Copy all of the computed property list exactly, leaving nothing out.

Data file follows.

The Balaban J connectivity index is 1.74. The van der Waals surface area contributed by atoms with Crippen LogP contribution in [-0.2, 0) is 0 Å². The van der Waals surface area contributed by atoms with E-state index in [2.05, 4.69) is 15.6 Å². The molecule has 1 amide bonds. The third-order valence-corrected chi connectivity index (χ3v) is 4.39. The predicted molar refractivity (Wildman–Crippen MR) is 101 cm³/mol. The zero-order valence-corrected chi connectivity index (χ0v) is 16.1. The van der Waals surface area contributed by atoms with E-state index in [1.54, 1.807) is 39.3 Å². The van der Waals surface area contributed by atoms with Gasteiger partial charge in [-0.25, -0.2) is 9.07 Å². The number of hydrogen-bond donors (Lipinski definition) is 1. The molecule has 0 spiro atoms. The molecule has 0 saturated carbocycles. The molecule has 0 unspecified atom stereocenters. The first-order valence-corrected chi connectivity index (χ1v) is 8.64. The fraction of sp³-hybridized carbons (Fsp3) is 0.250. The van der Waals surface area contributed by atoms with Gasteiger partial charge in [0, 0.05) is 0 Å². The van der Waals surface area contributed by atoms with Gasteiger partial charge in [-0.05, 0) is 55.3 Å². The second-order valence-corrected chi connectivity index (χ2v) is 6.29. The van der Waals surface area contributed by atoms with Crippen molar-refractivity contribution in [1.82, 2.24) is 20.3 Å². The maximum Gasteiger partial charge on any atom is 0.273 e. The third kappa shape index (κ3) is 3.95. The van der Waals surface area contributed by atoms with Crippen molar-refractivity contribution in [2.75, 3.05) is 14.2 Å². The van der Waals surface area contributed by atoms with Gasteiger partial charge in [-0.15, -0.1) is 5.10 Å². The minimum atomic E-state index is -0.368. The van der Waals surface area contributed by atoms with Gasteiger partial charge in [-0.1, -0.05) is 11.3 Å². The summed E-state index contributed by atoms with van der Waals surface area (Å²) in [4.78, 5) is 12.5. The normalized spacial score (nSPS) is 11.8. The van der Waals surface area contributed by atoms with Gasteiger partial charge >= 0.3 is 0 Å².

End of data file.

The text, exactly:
The Balaban J connectivity index is 1.74. The van der Waals surface area contributed by atoms with Crippen LogP contribution in [-0.2, 0) is 0 Å². The van der Waals surface area contributed by atoms with E-state index in [2.05, 4.69) is 15.6 Å². The molecule has 1 amide bonds. The third-order valence-corrected chi connectivity index (χ3v) is 4.39. The predicted molar refractivity (Wildman–Crippen MR) is 101 cm³/mol. The zero-order valence-corrected chi connectivity index (χ0v) is 16.1. The van der Waals surface area contributed by atoms with E-state index in [1.54, 1.807) is 39.3 Å². The van der Waals surface area contributed by atoms with Gasteiger partial charge in [-0.25, -0.2) is 9.07 Å². The number of hydrogen-bond donors (Lipinski definition) is 1. The molecule has 0 spiro atoms. The molecule has 0 saturated carbocycles. The molecule has 0 unspecified atom stereocenters. The first-order valence-corrected chi connectivity index (χ1v) is 8.64. The fraction of sp³-hybridized carbons (Fsp3) is 0.250. The van der Waals surface area contributed by atoms with Gasteiger partial charge in [0, 0.05) is 0 Å². The van der Waals surface area contributed by atoms with Gasteiger partial charge in [-0.05, 0) is 55.3 Å². The second-order valence-corrected chi connectivity index (χ2v) is 6.29. The van der Waals surface area contributed by atoms with Crippen molar-refractivity contribution in [1.82, 2.24) is 20.3 Å². The maximum Gasteiger partial charge on any atom is 0.273 e. The third kappa shape index (κ3) is 3.95. The van der Waals surface area contributed by atoms with Crippen molar-refractivity contribution in [2.75, 3.05) is 14.2 Å². The van der Waals surface area contributed by atoms with Gasteiger partial charge in [-0.15, -0.1) is 5.10 Å². The minimum atomic E-state index is -0.368. The van der Waals surface area contributed by atoms with Gasteiger partial charge in [-0.1, -0.05) is 11.3 Å². The summed E-state index contributed by atoms with van der Waals surface area (Å²) in [4.78, 5) is 12.5. The normalized spacial score (nSPS) is 11.8. The van der Waals surface area contributed by atoms with Gasteiger partial charge >= 0.3 is 0 Å².